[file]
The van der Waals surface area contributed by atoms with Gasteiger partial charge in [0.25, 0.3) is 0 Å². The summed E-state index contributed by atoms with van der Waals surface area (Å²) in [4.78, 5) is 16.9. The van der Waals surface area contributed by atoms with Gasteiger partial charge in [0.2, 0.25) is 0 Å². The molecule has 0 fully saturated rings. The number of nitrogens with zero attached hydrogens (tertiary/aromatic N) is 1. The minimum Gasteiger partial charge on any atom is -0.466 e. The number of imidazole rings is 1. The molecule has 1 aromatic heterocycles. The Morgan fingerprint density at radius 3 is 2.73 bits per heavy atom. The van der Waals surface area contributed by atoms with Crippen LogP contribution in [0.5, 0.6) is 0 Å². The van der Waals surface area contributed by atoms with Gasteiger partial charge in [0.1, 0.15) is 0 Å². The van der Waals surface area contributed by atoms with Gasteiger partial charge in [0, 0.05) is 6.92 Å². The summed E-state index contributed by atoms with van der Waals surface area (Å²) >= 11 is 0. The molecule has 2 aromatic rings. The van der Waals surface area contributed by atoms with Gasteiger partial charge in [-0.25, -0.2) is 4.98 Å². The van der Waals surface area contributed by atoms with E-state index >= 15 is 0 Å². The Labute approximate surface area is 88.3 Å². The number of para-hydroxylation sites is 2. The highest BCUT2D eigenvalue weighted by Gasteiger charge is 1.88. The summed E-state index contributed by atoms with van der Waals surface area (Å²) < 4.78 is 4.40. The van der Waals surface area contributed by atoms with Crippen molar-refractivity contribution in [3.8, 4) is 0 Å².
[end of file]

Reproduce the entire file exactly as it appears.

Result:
The van der Waals surface area contributed by atoms with Gasteiger partial charge in [0.25, 0.3) is 0 Å². The summed E-state index contributed by atoms with van der Waals surface area (Å²) in [4.78, 5) is 16.9. The van der Waals surface area contributed by atoms with Gasteiger partial charge in [0.2, 0.25) is 0 Å². The molecule has 0 fully saturated rings. The number of nitrogens with zero attached hydrogens (tertiary/aromatic N) is 1. The minimum Gasteiger partial charge on any atom is -0.466 e. The number of imidazole rings is 1. The molecule has 1 aromatic heterocycles. The Morgan fingerprint density at radius 3 is 2.73 bits per heavy atom. The van der Waals surface area contributed by atoms with Crippen LogP contribution in [0.5, 0.6) is 0 Å². The van der Waals surface area contributed by atoms with Gasteiger partial charge in [0.1, 0.15) is 0 Å². The van der Waals surface area contributed by atoms with Gasteiger partial charge in [0, 0.05) is 6.92 Å². The summed E-state index contributed by atoms with van der Waals surface area (Å²) >= 11 is 0. The molecule has 2 aromatic rings. The van der Waals surface area contributed by atoms with Gasteiger partial charge in [-0.25, -0.2) is 4.98 Å². The van der Waals surface area contributed by atoms with E-state index >= 15 is 0 Å². The Labute approximate surface area is 88.3 Å². The number of para-hydroxylation sites is 2. The highest BCUT2D eigenvalue weighted by Gasteiger charge is 1.88. The summed E-state index contributed by atoms with van der Waals surface area (Å²) < 4.78 is 4.40. The van der Waals surface area contributed by atoms with Crippen molar-refractivity contribution in [3.8, 4) is 0 Å².